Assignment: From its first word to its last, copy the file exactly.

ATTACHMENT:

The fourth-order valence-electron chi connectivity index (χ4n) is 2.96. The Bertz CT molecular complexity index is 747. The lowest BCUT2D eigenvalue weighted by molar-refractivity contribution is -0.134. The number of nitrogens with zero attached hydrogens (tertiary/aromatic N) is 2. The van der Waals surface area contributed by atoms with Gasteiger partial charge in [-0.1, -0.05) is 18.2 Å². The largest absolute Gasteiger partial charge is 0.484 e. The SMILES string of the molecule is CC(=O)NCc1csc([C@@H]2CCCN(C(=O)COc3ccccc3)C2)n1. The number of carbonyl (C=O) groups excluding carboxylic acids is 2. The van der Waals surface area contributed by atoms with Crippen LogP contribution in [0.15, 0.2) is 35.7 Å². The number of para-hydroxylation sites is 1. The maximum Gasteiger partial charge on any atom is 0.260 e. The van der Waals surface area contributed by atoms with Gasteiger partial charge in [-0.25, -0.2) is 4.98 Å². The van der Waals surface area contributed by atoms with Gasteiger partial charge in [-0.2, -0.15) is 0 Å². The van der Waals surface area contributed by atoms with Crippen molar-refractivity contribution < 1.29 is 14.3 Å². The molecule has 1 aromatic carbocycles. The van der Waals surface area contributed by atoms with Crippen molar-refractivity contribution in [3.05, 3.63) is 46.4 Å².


The fourth-order valence-electron chi connectivity index (χ4n) is 2.96. The Bertz CT molecular complexity index is 747. The lowest BCUT2D eigenvalue weighted by molar-refractivity contribution is -0.134. The number of nitrogens with zero attached hydrogens (tertiary/aromatic N) is 2. The van der Waals surface area contributed by atoms with Gasteiger partial charge in [-0.1, -0.05) is 18.2 Å². The largest absolute Gasteiger partial charge is 0.484 e. The SMILES string of the molecule is CC(=O)NCc1csc([C@@H]2CCCN(C(=O)COc3ccccc3)C2)n1. The number of carbonyl (C=O) groups excluding carboxylic acids is 2. The van der Waals surface area contributed by atoms with Crippen LogP contribution in [0.15, 0.2) is 35.7 Å². The number of para-hydroxylation sites is 1. The maximum Gasteiger partial charge on any atom is 0.260 e. The van der Waals surface area contributed by atoms with Gasteiger partial charge in [-0.25, -0.2) is 4.98 Å². The van der Waals surface area contributed by atoms with Gasteiger partial charge in [-0.2, -0.15) is 0 Å². The van der Waals surface area contributed by atoms with Crippen molar-refractivity contribution < 1.29 is 14.3 Å². The molecule has 1 aromatic carbocycles. The van der Waals surface area contributed by atoms with Crippen molar-refractivity contribution in [3.05, 3.63) is 46.4 Å².